About a hundred students from Iowa, Iowa State and U-N-I are at the statehouse today (Wednesday) asking lawmakers to send at least 40-million more to their schools. Rachel Geilenfeld, an Iowa State University junior from Clear Lake, says she came to speak for the 70-thousand students who attend the three state-supported universities. “We realize the need to keep our institutions world class,” Geilenfeld says.

Bridget Henry of Clinton, a junior at University of Iowa, says students are financially overburdened because tuition has gone up 70 percent in the past five years. “I have to wonder if there are high school seniors out there right now who are wondering if they can afford to stay in Iowa for their college experience or if they can even afford a college education at all,” Henry says.

Nathan Zoromski, a senior at Iowa State who’s from Joplin, Missouri, says the reason graduates of the three state schools take higher-paying jobs in other states is because of their massive debt. Zormoski says the average student leaves one of the three schools about 20-thousand dollars in debt. “Money is a dirty five-letter word in these circumstances,” Zoromski says.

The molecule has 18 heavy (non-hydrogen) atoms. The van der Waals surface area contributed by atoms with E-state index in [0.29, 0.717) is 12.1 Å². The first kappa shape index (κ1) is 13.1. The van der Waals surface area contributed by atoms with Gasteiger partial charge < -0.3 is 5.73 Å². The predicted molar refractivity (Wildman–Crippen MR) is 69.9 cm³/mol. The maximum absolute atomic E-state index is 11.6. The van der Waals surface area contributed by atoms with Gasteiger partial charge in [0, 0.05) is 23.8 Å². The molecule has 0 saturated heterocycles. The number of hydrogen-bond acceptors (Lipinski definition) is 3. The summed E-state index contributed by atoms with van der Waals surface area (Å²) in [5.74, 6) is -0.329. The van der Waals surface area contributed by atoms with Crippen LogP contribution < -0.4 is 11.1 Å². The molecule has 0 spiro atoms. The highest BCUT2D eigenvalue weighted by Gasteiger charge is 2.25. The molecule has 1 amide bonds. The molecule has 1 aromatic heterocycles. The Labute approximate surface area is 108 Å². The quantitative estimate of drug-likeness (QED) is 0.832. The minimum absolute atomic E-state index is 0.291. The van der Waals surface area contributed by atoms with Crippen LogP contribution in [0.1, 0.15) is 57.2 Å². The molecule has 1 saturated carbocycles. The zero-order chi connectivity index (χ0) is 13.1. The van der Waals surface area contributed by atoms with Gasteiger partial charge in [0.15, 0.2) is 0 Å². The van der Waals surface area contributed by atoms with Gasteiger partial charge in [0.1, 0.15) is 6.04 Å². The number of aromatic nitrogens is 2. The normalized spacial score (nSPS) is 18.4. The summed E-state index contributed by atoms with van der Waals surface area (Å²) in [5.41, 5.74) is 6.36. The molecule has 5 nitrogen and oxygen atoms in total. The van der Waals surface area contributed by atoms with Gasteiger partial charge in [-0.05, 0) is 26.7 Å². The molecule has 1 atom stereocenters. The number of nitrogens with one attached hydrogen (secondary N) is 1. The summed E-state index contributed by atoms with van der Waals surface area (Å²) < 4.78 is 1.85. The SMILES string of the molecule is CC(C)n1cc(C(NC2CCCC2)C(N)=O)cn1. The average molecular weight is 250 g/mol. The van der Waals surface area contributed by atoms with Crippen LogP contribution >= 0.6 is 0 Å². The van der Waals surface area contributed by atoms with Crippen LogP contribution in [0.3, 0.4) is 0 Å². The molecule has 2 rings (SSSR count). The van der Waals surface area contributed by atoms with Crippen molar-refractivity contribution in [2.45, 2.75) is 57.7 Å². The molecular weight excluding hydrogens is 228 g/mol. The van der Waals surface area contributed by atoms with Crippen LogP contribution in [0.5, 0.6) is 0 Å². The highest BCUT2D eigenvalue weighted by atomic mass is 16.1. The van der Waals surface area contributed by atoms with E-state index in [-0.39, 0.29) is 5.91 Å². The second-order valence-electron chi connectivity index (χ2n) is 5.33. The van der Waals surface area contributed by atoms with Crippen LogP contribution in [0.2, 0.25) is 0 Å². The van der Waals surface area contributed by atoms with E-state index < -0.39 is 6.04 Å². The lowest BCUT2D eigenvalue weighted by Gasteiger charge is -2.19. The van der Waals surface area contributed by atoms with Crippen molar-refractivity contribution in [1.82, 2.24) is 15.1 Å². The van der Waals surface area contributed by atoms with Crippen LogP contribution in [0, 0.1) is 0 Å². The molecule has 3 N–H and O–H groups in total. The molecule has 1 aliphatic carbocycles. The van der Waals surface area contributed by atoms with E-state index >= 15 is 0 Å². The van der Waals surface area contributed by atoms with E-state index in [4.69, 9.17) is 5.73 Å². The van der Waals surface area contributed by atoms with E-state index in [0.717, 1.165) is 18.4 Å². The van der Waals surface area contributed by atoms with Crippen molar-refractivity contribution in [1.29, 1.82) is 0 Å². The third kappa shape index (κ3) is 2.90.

The Board of Regents has said if lawmakers provide that 40-million dollars extra, they will keep tuition rate increases at the level of inflation. “We are not asking for the moon here,” Zoromski says. “Legislators: the decision is yours.” Malia Engelbach of Cedar Rapids, a senior at the University of Northern Iowa, says she works two jobs, gets financial help from her parents and earned some scholarships but still had to take out loans to cover her college expenses. “No amount of planning or saving can prepare a family to budget for college when tuition rises at unpredictable rates each year,” she says.